The complete guide to the average salary in Spain (2023)


Updated on Jun 29 • 9 minute read

Working expats who want to move to Spain need a Spanish work visa in order to legally reside and work here. But to get a work visa, you need to have an offer from a company in Spain. But how do you know if the offer is good?

This article will help you negotiate for a better offer or a raise by understanding:

  • The minimum salary in Spain
  • The average salary in Spain in 2023
  • A good salary to live comfortably
  • Average salaries across the industries
  • And what factors influencer your salary.

Is Spain a good place to work?

Although Spain has the highest youth unemployment rate and a comparatively low average salary within the EU, it continues to be an attractive place for expats.

Of the many reasons to move to Spain, young expats are attracted to the high quality of life, good work-life balance, and cheaper cost of living. So once expats get a well-paying job in Spain, the benefits of life in Spain outweigh the time it takes to find a relevant job for English speakers.

The biggest and the best cities in Spain are great places to work as they have a big expat network and much more job opportunities__ for English speakers. So if you’re looking for a job, we recommend looking at the main Spanish cities and then applying at one of the top companies in Spain that offer a working visa to foreigners.

What's the minimum salary in Spain?

In 2023, the minimum wage in Spain is €8.45 per hour. If you’re a full-time employee working 40 hours a month, that’s €1,260 per month paid over 12 months or €1,080 per month paid over 14 payments (2 extra payments are made in July and December). This adds up to €15,120 per year.

Most companies in Spain make 14 payments in a year-12 monthly payments plus an additional payment in July and in December.

With these levels, Spain has the 8th highest minimum wage (salario mínimo interprofessional or SMI) out of 22 European countries.

Do interns get minimum wage in Spain?

Unfortunately, this minimum wage doesn't always apply to interns in Spain. If you’re still studying in Spain, you’ll most likely be compensated a maximum of €300 for travel or lunch. But if you’ve graudated and are undertaking an extracurricular internship, you should get at least minimum wage.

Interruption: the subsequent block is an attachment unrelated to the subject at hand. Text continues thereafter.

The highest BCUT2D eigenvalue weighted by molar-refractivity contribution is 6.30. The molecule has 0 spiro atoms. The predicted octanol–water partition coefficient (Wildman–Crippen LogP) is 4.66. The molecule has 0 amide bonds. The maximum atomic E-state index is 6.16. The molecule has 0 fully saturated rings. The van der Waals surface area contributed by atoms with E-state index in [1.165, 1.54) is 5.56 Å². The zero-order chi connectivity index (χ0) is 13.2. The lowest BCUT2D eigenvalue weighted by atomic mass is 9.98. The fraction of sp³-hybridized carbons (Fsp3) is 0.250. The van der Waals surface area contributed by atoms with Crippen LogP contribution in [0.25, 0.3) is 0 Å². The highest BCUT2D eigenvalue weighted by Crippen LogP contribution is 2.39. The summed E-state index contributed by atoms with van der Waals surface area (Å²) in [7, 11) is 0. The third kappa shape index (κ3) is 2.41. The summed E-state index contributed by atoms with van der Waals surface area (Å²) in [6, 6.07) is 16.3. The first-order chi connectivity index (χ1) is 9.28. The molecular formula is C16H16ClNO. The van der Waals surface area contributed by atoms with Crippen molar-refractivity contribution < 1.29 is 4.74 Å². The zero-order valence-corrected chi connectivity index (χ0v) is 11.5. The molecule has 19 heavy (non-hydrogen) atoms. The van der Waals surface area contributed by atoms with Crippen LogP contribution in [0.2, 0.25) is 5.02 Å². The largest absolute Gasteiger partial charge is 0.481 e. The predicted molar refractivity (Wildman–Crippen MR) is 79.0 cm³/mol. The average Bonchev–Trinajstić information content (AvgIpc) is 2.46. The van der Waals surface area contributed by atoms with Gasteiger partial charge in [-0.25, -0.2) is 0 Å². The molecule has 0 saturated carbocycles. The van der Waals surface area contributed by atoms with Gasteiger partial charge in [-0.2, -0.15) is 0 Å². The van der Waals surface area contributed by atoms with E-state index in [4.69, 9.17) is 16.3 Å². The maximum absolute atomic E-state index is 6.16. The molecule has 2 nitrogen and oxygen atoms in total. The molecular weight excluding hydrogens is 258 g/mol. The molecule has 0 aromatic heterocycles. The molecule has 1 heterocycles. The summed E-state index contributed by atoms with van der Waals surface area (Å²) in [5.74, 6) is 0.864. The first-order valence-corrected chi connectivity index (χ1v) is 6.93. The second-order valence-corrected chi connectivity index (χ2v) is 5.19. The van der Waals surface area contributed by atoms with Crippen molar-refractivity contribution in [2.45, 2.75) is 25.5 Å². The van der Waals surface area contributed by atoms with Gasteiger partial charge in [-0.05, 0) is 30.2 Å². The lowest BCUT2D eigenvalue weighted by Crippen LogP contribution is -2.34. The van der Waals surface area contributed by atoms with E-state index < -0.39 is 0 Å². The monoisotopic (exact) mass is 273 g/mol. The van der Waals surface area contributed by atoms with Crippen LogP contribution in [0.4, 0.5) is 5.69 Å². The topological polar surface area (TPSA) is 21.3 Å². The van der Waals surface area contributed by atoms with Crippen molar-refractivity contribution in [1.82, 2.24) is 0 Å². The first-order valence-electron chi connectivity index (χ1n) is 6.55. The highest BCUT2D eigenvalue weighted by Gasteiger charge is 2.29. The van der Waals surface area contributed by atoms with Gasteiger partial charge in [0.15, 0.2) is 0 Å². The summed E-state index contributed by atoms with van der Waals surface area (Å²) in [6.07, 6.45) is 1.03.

What is the average salary in Spain in 2023?

In 2023, the average salary in Spain is €2,250 gross per month or €27,000 per year. Since this represents the average, 25% of the population makes less than €1,600 and 75% earns less than €7,080.

When compared to other European countries, Spain’s average net salary sits in the middle.

CountryAverage Net SalaryComparison with Spain

Although the average salary in Spain is in the middle when compared to the average salary across the 27 European countries, you’ve to remember that Spain’s cost of living is also considerably lower.

What's a good salary for a comfortable life in Spain?

Considering the average cost of living in Spain, a good monthly net salary for a comfortable life in Spain is €2,700 for a single person or €4,000 for someone supporting their family.

For your reference, this is how much you can expect to spend on rent, groceries, health insurance, public transport, and leisure costs per month in Spain:

  • €1,100 per month for a single person on a tight budget.
  • €1,750 per month for a single person with a moderate budget.
  • €2,200 to €2,881 per month for a family with children.

Don’t forget that in Barcelona is expensive and you need to earn more than than in cities such as Màlaga or any suburb. So keep this in mind when negotiating your salary!

The average salary in Spain 2023 (per career sector)

Your career choice is the determining factor for your true average salary. So how much should you earn in your career field in Spain?

Job TitleAverage Salary in Spain
Accountant€ 2,100
Financial Analyst€ 3,508
Human Resources Manager€ 4,150
Bank Branch Manager€ 5,125
Business Analyst€ 3,616
Sales Manager€ 4,591
Office Manager€ 2,558
Project Manager€ 3,241
Secretary€ 1,441
Creative Director€ 2,791
Graphic Designer€ 2,791
Developer€ 2,758
Engineer€ 2,750
Aerospace Engineer€ 3,675
Flight Attendant€ 1,966